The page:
Test drive models with the exact features and equipment that you wish to buy.
Get a written quote that’s good for at least one week, or long enough that you can take it home and read it over, not just for the day you attend the dealership.

Keep your trade-in and financing charges out of the price negotiations for a new-car. It’s best to first settle on the new-car price and then get a written trade-in value for your ‘old beater’. You can always sell your old car for more if you sell it yourself. Remember you may not wish to deal with the hassles of selling your used vehicle.

Focus on the bottom line, including any freight - delivery charges, taxes, extended warranties, fuel and registration fees. This is your final true cost and the dollar amount that you’ll need to use to compare, so that you can decide which dealer is giving you the best price.

Some of the things to you might want to avoid when buying a new car: It’s not a good idea to just add 3% on to the invoice price and bargain from there. Currently buyers have the advantage due to the state of the economy, & the dealer’s needing to clear out current stock to get ready for the 2009 models.

Avoid telling your salesperson the amount that you are looking to spend. This might result in you not getting your lowest rate. Don’t put down a deposit in order to get a quote of go for a test drive. Don’t shop for a monthly payment.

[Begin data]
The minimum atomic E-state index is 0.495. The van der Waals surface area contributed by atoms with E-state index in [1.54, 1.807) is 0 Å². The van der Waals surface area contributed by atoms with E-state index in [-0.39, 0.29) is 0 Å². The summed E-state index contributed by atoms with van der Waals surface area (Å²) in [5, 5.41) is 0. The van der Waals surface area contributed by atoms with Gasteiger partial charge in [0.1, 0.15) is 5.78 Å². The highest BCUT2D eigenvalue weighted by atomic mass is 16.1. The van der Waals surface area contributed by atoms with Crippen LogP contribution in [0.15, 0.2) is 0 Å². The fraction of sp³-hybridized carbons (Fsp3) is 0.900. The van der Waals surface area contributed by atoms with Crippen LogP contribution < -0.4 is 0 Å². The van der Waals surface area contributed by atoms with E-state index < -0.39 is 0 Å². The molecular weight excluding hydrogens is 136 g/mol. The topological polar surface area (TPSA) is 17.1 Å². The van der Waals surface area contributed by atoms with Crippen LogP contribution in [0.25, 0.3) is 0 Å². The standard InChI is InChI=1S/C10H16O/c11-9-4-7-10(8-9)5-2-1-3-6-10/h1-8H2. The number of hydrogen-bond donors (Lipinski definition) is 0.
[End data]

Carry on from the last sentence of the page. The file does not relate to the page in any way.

Don’t waste time haggling with the salesperson about all the various features and extras on your vehicle. The dealer’s salesperson have much more time for this than you do. Dealer’s rake in large amount of profit from extended warranties, and rust protection. Make sure the salesperson provides you with the written extended warranty so you can decide if you feel you need it. Rust protection is usually less expensive at the local shop that specializes in rust protection.

Thursday, December 4, 2008

New LCBO Opens In West Hill

The Greenest LCBO in Ontario opened its doors in West Hill on Wednesday December 3rd to the popping sound of bottles of Ontario Sparkling Wine being opened. Liquor Control Board of Ontario (LCBO)President and CEO Bob Peter joined City Councilor Ron Moeser at the official opening in the new Morningside Crossing location.

The 11,000 square foot store, incorporates many energy conservation features and recycled materials in its construction earning it a LEED certification.

The store has a shopping area of almost 7,800 square feet – almost triple that of the store at 4543 Kingston Road which it replaces -- construction of this new store provided the equivalent of 14 new jobs.

Offering almost 1,800 products, 200 more than the former store, it features a large VINTAGES section with some 570 fine wine and premium spirits, compared to 20 at the previous location. The new store also has a large chilled section for beer and ready-to-drink cocktails and coolers

The store reflects LCBO’s latest layout and design, combining contemporary d├ęcor with innovative and informative product displays.

The new store also provides:

 an extensive selection of Ontario wines
 large chilled sections for beer and ready-to-drink cocktails and coolers
 a tasting counter
 gift section
 six checkouts, including a customer service counter offering product information and special order services
 good accessibility, visibility and parking